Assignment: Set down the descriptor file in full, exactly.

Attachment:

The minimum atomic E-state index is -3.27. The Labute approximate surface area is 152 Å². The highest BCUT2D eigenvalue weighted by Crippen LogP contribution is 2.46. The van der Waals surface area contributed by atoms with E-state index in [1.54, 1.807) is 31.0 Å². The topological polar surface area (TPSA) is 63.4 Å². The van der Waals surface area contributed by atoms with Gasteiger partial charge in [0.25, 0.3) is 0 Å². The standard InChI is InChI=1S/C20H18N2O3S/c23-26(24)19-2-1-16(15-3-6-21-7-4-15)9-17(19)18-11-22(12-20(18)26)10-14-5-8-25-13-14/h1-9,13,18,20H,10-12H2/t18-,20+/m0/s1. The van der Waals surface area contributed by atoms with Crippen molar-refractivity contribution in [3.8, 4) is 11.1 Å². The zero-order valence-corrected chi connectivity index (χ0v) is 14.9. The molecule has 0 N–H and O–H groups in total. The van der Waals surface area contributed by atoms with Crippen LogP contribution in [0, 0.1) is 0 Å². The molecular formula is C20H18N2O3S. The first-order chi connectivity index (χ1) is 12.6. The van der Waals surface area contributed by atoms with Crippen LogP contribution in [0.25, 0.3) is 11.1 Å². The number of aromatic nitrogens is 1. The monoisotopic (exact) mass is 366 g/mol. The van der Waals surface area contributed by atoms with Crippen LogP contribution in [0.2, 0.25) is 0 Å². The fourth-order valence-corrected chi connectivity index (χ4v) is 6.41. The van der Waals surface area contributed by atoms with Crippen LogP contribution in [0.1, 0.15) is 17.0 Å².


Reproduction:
The minimum atomic E-state index is -3.27. The Labute approximate surface area is 152 Å². The highest BCUT2D eigenvalue weighted by Crippen LogP contribution is 2.46. The van der Waals surface area contributed by atoms with E-state index in [1.54, 1.807) is 31.0 Å². The topological polar surface area (TPSA) is 63.4 Å². The van der Waals surface area contributed by atoms with Gasteiger partial charge in [0.25, 0.3) is 0 Å². The standard InChI is InChI=1S/C20H18N2O3S/c23-26(24)19-2-1-16(15-3-6-21-7-4-15)9-17(19)18-11-22(12-20(18)26)10-14-5-8-25-13-14/h1-9,13,18,20H,10-12H2/t18-,20+/m0/s1. The van der Waals surface area contributed by atoms with Crippen molar-refractivity contribution in [3.8, 4) is 11.1 Å². The zero-order valence-corrected chi connectivity index (χ0v) is 14.9. The molecule has 0 N–H and O–H groups in total. The van der Waals surface area contributed by atoms with Crippen LogP contribution in [0, 0.1) is 0 Å². The molecular formula is C20H18N2O3S. The first-order chi connectivity index (χ1) is 12.6. The van der Waals surface area contributed by atoms with Crippen LogP contribution in [0.25, 0.3) is 11.1 Å². The number of aromatic nitrogens is 1. The monoisotopic (exact) mass is 366 g/mol. The van der Waals surface area contributed by atoms with Crippen LogP contribution in [0.2, 0.25) is 0 Å². The fourth-order valence-corrected chi connectivity index (χ4v) is 6.41. The van der Waals surface area contributed by atoms with Crippen LogP contribution in [0.1, 0.15) is 17.0 Å².